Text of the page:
I was reading the paper and came across Liam Collins's article, joining in the vitriol being stirred up against cyclists.
Every day drivers in large expensive cars, small cars, broken bashed up cars, every type of car, think they are far more important than me.
I have a very narrow cycle lane and even though cars take up most of the road they will still sprawl enough to stop me cycling along in safety.
There are a huge number of people taking to cycling every day. It is bringing the city alive.
Liam would be far better engaged in a campaign to remove taxi drivers from bus lanes.
They are a menace and a danger to anyone who gets in the way of a fare.
Transport Minister Paschal Donohoe knows the huge bill we will all have to pay in the future for global warming.
He also understands the horrendous epidemic of obesity and its costs already to the State. He is a wise man to encourage our children, their parents and grandparents out of cars and on to our bikes.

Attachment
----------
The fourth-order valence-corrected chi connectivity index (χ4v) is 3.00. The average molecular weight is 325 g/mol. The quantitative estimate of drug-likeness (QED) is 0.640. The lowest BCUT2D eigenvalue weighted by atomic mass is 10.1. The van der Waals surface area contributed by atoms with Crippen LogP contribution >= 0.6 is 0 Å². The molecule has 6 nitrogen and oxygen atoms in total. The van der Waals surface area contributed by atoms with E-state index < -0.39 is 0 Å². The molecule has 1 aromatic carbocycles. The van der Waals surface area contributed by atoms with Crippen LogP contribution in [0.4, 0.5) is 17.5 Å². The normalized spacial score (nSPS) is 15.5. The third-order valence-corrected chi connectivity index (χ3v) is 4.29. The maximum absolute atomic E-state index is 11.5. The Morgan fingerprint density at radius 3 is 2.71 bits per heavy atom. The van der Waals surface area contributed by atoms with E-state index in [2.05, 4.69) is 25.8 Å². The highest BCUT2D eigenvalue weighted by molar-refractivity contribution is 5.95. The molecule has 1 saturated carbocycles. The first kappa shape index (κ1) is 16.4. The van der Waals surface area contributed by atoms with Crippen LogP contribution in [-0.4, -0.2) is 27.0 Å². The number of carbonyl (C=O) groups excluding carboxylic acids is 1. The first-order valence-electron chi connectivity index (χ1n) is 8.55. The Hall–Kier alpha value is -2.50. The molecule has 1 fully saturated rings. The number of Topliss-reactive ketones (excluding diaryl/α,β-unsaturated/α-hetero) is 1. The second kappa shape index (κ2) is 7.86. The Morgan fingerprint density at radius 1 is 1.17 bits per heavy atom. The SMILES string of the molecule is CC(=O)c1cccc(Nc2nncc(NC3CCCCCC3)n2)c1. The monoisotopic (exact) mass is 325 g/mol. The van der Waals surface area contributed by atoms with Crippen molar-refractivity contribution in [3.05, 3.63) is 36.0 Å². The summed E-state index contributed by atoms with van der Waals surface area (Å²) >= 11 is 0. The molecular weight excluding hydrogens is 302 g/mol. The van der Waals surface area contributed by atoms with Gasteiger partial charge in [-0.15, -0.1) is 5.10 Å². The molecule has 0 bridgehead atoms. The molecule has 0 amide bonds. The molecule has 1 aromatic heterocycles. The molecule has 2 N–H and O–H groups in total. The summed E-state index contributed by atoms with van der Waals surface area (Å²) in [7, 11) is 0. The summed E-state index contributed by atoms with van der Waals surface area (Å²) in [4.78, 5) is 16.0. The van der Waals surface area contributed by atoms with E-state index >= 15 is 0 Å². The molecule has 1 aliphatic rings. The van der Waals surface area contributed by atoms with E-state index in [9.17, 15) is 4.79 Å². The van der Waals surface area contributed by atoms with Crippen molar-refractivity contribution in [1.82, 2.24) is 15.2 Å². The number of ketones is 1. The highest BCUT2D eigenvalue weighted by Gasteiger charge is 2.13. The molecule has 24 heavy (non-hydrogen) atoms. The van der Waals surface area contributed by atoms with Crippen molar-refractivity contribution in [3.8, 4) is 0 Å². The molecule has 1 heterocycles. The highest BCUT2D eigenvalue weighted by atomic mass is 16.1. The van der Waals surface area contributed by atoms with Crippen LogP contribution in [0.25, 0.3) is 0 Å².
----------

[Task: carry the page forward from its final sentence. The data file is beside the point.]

When is a mistake not a mistake?
"While we have made mistakes setting up Irish Water was not one of them" - Alan Kelly, Environment Minister.
If we take Mr Kelly at his word, then it really begs the question: if Irish Water isn't a mistake, then how bad are the mistakes that they have made?
Athenry, Co Galway
A serving of angry birds
Tony Wallace says McDonald's do not serve gulls (Irish Independent, July 28). Would that be birdscrimination?
Clonmel, Co Tipperary
For whom the bells toll
Eric Conway asks if the campaign to silence the Angelus on radio and television is successful, will the campaigners turn their attention to the church bells in every town and village in the country? (Irish Independent, July 28)
Of course. And not only that, but the silence of ALL bells in every city, town and village in the country - including school bells, doorbells, ship bells, jingle bells, wedding bells, last orders bells, craft bells, hell's bells, the bell curve and cowbells in every field in every county in the country.
Gary J Byrne